The Painkiller

Kenneth Branagh and Rob Brydon dominate the stage in the Lyric Theatre's adaptation of Francis Veber's comedy

The Painkiller, a Sean Foley adaptation of Francis Veber’s play, has been one of the most hotly anticipated events on the Northern Ireland theatrical calendar. Even more than the inaugural performance of The Crucible, this is the play to set the mood for the still-new Lyric Theatre.

Does it live up to expectations then? Actually, it surpasses them. The Painkiller as a play is good, excellent even. It is a witty farce that expertly balances low comedy and moments of genuine pathos. The set is simple – two identically furnished hotel rooms, one in green and one in pink – but cleverly structured and aesthetically pleasing.

However, it is the actors – their commitment, the little grace notes they give their characters – who elevate this play to something extraordinary.

Brian Dudley, played by comic actor Rob Brydon in his first major stage role, is a gormless, small-time photographer from Swindon. Lumpen and sad, he is putatively there to cover the courthouse arrival of a tell-all witness. In fact, he plans to make a last-ditch attempt to get his wife back. Failing that, he is going to kill himself.

Or try anyhow.

In the room next door, Kenneth Branagh’s Ralph (although no-one in the play actually calls him that) is a contrast of crisp, designer lines and machine-like precision. He is there with death on his mind too, only not his own.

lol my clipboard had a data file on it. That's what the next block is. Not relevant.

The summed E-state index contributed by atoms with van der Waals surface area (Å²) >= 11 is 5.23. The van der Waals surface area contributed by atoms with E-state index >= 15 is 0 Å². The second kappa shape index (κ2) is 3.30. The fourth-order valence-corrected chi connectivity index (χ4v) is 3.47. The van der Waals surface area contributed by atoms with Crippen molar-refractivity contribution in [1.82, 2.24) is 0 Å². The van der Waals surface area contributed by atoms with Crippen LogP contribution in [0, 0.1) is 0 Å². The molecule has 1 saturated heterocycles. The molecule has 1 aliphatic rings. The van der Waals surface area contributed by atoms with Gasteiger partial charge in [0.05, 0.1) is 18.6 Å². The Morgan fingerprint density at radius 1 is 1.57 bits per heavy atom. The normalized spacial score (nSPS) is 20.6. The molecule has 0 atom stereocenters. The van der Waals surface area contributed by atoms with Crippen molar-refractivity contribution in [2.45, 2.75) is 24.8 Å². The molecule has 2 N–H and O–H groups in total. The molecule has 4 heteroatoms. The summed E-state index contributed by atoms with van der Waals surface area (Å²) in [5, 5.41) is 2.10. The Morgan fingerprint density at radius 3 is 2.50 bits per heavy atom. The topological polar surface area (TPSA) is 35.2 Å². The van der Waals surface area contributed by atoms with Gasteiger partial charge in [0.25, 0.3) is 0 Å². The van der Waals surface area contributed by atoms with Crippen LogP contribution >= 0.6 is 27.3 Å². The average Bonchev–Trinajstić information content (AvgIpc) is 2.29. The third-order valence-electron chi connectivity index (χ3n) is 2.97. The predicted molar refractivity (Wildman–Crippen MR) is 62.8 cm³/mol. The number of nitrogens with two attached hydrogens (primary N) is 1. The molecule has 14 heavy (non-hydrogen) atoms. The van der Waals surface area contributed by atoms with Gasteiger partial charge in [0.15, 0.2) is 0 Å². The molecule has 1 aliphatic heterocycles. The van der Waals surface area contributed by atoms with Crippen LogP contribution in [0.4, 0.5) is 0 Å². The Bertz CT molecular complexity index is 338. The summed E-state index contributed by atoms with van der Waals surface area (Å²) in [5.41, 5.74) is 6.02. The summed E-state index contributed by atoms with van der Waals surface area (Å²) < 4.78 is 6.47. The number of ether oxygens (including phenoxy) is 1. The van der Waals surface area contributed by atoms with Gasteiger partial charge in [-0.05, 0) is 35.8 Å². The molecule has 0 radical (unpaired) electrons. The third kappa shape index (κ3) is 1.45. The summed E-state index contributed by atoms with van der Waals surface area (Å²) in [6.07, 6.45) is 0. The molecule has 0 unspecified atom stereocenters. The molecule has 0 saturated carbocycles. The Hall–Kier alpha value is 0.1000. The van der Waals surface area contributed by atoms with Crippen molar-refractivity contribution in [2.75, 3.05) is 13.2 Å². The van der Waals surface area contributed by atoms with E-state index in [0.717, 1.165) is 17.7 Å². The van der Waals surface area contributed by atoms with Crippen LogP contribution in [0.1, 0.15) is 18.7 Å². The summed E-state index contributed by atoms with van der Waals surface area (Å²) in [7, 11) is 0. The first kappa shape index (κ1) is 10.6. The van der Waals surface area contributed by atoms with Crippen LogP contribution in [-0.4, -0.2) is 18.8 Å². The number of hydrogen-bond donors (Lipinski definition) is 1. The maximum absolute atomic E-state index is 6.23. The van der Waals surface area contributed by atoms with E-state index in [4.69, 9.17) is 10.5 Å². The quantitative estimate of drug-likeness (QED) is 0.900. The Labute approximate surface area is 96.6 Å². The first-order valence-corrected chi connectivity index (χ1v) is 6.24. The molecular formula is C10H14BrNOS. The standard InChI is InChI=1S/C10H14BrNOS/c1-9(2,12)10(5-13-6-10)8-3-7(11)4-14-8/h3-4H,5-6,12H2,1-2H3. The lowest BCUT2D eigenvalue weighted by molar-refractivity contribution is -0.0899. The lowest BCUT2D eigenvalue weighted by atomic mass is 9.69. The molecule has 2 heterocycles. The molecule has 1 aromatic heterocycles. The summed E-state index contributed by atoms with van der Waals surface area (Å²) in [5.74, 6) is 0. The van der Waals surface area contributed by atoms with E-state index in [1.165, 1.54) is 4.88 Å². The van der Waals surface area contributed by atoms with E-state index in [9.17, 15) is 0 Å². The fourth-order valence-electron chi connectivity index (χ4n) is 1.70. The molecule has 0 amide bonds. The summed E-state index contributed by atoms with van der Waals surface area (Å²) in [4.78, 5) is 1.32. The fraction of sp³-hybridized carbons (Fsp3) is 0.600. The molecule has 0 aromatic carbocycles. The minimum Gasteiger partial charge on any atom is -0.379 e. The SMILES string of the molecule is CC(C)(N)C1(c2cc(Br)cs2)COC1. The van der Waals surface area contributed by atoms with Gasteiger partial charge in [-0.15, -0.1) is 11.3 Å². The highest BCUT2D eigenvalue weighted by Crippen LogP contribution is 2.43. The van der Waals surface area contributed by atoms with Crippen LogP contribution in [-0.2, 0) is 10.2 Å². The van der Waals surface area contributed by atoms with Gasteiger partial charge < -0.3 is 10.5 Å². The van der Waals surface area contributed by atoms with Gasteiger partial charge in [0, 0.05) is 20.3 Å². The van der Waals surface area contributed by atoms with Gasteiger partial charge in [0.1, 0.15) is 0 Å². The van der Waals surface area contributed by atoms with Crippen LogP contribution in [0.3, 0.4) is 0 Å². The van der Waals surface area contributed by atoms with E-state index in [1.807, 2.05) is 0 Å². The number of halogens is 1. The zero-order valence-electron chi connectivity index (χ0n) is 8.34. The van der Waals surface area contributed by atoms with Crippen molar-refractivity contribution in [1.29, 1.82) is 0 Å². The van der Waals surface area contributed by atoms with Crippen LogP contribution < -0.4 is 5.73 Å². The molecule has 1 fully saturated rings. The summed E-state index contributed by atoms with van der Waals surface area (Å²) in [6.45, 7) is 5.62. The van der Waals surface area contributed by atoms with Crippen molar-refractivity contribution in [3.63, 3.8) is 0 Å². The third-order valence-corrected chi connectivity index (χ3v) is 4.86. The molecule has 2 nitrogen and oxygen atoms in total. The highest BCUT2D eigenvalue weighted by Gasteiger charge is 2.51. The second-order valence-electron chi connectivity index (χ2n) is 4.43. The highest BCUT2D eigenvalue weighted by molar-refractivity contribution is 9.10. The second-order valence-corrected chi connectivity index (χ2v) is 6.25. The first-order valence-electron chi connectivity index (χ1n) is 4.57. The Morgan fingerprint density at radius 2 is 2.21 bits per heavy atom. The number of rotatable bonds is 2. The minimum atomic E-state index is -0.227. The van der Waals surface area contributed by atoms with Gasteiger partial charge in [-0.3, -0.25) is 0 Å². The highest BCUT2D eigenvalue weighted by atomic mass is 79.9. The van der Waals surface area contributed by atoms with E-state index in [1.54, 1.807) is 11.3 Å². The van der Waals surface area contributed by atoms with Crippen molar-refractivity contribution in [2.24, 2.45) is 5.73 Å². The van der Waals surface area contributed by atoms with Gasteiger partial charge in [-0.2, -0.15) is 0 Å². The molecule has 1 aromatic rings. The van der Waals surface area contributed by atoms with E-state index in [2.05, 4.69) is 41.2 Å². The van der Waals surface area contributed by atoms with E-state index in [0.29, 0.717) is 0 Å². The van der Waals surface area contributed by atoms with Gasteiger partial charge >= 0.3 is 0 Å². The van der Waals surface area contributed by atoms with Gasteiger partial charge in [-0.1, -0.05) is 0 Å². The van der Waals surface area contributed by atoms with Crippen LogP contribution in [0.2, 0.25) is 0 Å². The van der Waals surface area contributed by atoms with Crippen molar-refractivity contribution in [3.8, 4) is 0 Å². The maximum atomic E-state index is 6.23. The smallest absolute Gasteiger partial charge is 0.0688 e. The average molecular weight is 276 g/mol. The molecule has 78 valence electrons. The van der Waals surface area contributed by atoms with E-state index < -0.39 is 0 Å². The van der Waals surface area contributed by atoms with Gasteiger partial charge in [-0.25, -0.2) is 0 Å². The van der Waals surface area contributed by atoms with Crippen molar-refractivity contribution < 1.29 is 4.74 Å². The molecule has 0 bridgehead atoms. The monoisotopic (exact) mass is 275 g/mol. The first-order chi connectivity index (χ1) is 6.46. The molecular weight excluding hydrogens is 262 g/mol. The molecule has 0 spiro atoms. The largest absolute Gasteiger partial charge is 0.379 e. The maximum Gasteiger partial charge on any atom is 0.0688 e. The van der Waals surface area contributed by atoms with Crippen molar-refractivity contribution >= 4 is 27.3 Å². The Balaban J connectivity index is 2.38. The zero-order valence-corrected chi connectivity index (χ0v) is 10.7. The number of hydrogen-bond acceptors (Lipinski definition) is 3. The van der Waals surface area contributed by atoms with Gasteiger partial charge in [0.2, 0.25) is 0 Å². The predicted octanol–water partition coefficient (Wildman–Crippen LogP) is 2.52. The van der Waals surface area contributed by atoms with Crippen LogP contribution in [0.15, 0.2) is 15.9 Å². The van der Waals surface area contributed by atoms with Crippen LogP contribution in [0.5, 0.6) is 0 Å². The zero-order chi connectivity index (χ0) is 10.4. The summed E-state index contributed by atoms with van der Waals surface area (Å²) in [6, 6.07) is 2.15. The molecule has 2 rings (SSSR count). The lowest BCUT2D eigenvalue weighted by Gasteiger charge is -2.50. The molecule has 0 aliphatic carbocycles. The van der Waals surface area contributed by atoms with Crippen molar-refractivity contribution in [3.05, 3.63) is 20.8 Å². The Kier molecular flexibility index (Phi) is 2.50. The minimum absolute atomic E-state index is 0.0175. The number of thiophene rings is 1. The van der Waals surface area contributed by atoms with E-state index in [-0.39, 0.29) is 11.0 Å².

In a beautifully understated, striking scene the two men in their mirror image rooms get ready for their respective tasks in perfect time. Unfortunately, a malfunctioning shutter and a poorly plumbed in shower-head throw a spanner in the works.

The adjoining door between the rooms is thrown open.

Desperate to keep a low profile, Ralph is forced to adopt the ill-fitting role of Good Samaritan. It comes complete with a simian, teeth-baring grimace that he seems to imagine is kind. Just generally desperate, Dudley decides this irascible, impatient stranger is his new best friend. No matter what anyone says, or does.

Reluctantly caught up in the farcical disaster zone that is Dudley’s life – horses, wives, jab-happy psychiatrists with wonky ethics – Ralph’s micro-managed, perfectly controlled world spirals out of the control. There’s a policeman in the wardrobe, the porter (played by Mark Hadfield) thinks he is getting up to all sorts and time is ticking away on his hit.

Branagh plays the frustrated hitman with a straight face – a spy-thriller star who has taken a wrong turn into farce. No matter how ridiculous his plight becomes – twitching, itching and Ministry of Silly Walking his way around the names – there is always a sliver of danger under the surface.

By comparison, Brydon’s Dudley is a man comprised completely of shallows. Every thought blazoned across his expressive, rubbery face and only room for one emotion at a time in his head. Unfortunately, for most of the play he isn’t a very nice man.

Pathetic, but not sympathetic, he emotionally blackmails his estranged wife and her partner, threatening suicide to get her to do what he wants. It appears that we are meant to root for him as the under-dog character, but emotional abuse isn’t really all that romantic, is it?